What was the scope of their involvement?
When Planet Argon entered the project, the first chore was to perform a code audit, assess the program, how it worked, and to what degree it had been neglected. It required a number of fixes behind-the-scenes in order to make it more efficient, functional, and accurate. There was a continuous need on our end to extract reports and adjust them, but, as we worked with Planet Argon, they made changes and introduced efficiencies so that we could extract a report and not have to modify it. We could get our hands on the data we needed to report against the federal grant more efficiently.
Planet Argon cleaned some elements up and worked with us on storyboarding what an improvement would look like. This happened both on the backend, making a better user experience for our 50-year-old staff, but also allowing me, as a program manager, to get the type of data we wanted and needed for reporting to our funder. Requirements change each year, so Planet Argon helped us build the system such that we could better-respond in the way we were required. They made suggestions, giving us new restructuring ideas, and have been able to fix some of the issues which were invisible to me, but which have improved the overall functionality.
The website is intended for an educational outreach program centered on nutrition and physical activity which works with low-income families, adults, and youth. We’re using federal dollars for outreach in schools and the community, from food pantries to housing developments, any place where our target population might be found. We teach a series of classes, and also work on community engagement projects, like working with corner stores and getting them to provide healthier foods for the neighborhood. Everything being done by educators needs to be reported, whether it’s a series of lessons, or coalition meetings, in order to change what is being offered in the school cafeterias. It’s a statewide program, and it needs to be organized according to who is providing the service or education, and where. It’s a large database which has to capture this information and hold on to it for a number of years, for auditing purposes.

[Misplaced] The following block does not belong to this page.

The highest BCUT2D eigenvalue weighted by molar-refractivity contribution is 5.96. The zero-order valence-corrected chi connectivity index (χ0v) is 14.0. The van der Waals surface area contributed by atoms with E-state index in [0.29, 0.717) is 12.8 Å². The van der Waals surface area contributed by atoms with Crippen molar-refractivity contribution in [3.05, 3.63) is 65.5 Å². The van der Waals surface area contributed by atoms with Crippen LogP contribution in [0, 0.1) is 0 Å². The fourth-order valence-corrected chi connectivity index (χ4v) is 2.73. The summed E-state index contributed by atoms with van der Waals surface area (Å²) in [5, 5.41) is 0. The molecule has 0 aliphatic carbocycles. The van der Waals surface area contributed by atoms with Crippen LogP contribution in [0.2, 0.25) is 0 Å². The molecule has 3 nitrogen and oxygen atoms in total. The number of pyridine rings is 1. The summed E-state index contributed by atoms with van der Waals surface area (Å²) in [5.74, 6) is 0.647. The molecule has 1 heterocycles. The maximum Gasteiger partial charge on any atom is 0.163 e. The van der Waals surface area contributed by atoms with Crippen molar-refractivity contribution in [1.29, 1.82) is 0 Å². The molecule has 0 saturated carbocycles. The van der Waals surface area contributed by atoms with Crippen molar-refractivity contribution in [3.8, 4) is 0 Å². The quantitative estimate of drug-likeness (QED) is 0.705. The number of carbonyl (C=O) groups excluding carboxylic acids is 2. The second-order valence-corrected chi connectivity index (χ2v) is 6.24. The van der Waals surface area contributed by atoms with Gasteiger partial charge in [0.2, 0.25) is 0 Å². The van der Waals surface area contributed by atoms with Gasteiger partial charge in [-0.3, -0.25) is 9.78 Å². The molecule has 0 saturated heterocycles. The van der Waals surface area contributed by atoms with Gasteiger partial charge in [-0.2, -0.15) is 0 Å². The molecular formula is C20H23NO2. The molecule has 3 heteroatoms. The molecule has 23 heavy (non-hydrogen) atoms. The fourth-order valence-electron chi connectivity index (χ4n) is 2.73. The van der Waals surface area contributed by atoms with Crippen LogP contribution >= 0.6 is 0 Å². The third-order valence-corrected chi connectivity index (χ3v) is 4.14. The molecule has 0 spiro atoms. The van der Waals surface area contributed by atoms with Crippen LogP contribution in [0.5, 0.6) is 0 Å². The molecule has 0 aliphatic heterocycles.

It was somewhat chaotic in places, but, once Planet Argon came on, they were able to help us keep it in a neater fashion. We had not put resources into it for a number of years.
I believe that the site was built with Ruby on Rails, and a part of the problem was finding someone able to work with this technology. We haven’t used Planet Argon for any other services. The site is mainly used for staff reporting, and doesn’t have a need for marketing or design services.
Because it’s still being housed on our university server, it has been too difficult for Planet Argon to interface with it and make changes, given its different protections. They have been setting up an outside server for the program, which has made it easier for them to work on the system.
Right now, we are working with 3 people from Planet Argon’s team, including a project manager who assigns the different fixes needed. Another person is working on migrating the server, and the 3rd is in charge of basic fixes and adjustments.
How did you come to work with Planet Argon?
I went online and looked for a company with Ruby on Rails expertise, and which was local to me. I wanted the ability to meet in person, and Planet Argon was the first option I came across. I contacted them, received a quick response, and we got together to talk about what we needed. We didn’t contact any other companies.
How much have you invested with Planet Argon?
The code audit has had a budget of between $100,000 and $150,000, including the work in the upcoming year.
What is the status of this engagement?
We started working with Planet Argon in March 2015, and have an ongoing collaboration.